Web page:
Firm Foundation: Pat Campbell of PJ McIntyre’s and Brady Campbell School of Dance

Firm Foundation: Pat Campbell,
Owner, P.J. McIntyre’s Irish Pub and Brady Campbell School of Dance
by Ken Callahan

Living in Ireland in the late ‘70s as my brother Kevin and I did—a pre-Celtic Tiger, deeply devotional island—we could not help but to be amazed by the peculiar place that Public Houses had in the social lives of the native Irish: in Dublin, the dark and masculine décor,  the snuggeries, barmen wearing white aprons frowning in disapproval at unaccompanied women (many places would not serve a woman a pint and would bring two glasses of Guinness instead to preserve the lady’s dignity); and the warmth and family atmosphere in the pubs in the West, kids with parents, maybe a fiddle and a pair of spoons in the corner.

Patrick  Joseph Campbell, owner and operator of P.J. McIntyre’s, the landmark at Kamm’s Corners, manages to preserve the unique atmosphere of the Irish Public House in the heart of Cleveland’s West Park neighborhood. Indeed, Patrick and his extended family are in many ways at the center of much of the Cleveland Irish American community. 

He is the son of Patrick (Paddy) Campbell and Mary McIntire Campbell; his dad joined his siblings and Uncle Pete and Aunt Ann Campbell in the early 1960s from Ballycroy, County Mayo, to find work, as their parents died early. Patrick’s mom, Mary McIntire’s people, are from Newport and Achill. Paddy was a Laborer with Local 310 for over 40 years.

The couple had two other kids, Pete and Colleen Campbell, and resided in the St. Vincent De Paul Parish. (A random irrelevancy: my Great Uncle, Fr. Ken Mullholland was stationed there, and later became Pastor at St. Malachi and Chaplain for the Cleveland Fire Department). Patrick is a 1995 graduate of St. Edward High School and attended John Carroll University.

The extended Campbell and Leneghan family have celebrated their Irish heritage in a number of venues for many years, including the Blarney Stone, Stone Mad, The Treehouse, The Pride of Erin and The Colonial Boy—many Greater Clevelanders of a certain age will recall the repeated play of “The Men Behind the Wire” from the CB jukebox.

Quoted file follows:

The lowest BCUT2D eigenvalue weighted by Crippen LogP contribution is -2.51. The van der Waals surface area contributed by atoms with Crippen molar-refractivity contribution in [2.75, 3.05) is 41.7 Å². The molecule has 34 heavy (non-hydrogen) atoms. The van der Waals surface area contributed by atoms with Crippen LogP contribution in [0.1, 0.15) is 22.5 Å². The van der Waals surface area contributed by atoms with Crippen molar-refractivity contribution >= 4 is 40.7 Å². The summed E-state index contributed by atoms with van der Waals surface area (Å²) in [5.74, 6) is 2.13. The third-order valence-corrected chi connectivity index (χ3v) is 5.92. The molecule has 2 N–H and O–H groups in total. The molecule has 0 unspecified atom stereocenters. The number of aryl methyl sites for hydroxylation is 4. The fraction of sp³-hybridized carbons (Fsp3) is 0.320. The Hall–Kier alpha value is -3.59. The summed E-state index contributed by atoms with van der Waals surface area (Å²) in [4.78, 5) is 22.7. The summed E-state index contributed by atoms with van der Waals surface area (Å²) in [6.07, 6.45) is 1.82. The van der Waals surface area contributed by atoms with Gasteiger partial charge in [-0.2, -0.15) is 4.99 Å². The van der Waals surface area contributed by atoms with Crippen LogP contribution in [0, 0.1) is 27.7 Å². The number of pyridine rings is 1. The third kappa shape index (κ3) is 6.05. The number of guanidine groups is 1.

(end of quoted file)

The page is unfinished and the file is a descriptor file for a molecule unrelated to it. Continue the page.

P.J.’s is the product of the hard work of  Patrick and his cousin, Tom Leneghan, whose team rehabbed the old West End Appliance in 2007 and created the bar and restaurant it is today. Indeed, he is no stranger to hard work; in addition to the pub, he is a firefighter for the City of Cleveland and teaches Irish dance, which activities combine to make a long work week.

Patrick fondly recalls dancing for Bobby Masterson, enabling him to travel to Ireland on a number of occasions for the World Championships. It was in Newcastle, England that he met his wife, Dublin – born Rebecca Brady Campbell, when the pair were auditioning for “Michael Flatley’s Lord of the Dance, in 1998. They have three children, Charlie (14), Cillian (10) and Ciara(8) and are active members of Holy Trinity parish.

Growing up in an Irish American household had a profound effect on Patrick’s formation as an adult. “I was always taught to use my faith to guide me in anything I did. There were some tough times growing up, but my parents always instilled in us that family is most important, and everything will be okay. We always had support from one another. To this day, our Campbell/McIntyre families are close. We were taught to never give up and try our hardest.”

PJ’s has opened up its doors to support the Irish American community in the area, a group he finds “amazing.” The pub has Irish language classes, and sponsors the Great Lakes Pipe Band, West Side IA Pipe Band, Gaelic Football Club, and Brady Campbell Irish Dance School, among others. At PJ’s, you can smell turf burning in the fireplace while enjoying the house band, Marys Lane, while sipping the porter.

Patrick Campbell is constantly in awe of the Irish American community in Cleveland, who, he claims, are “always looking out for one another and are extremely supportive.” Through hard work and with the support of family, Patrick Campbell has imported to Greater Cleveland the social cohesion of the public house which so pervades Ireland to this day. 
*Callahan is a retired Common Pleas Judge and one of the founders of the Irish American Law Society of Cleveland.

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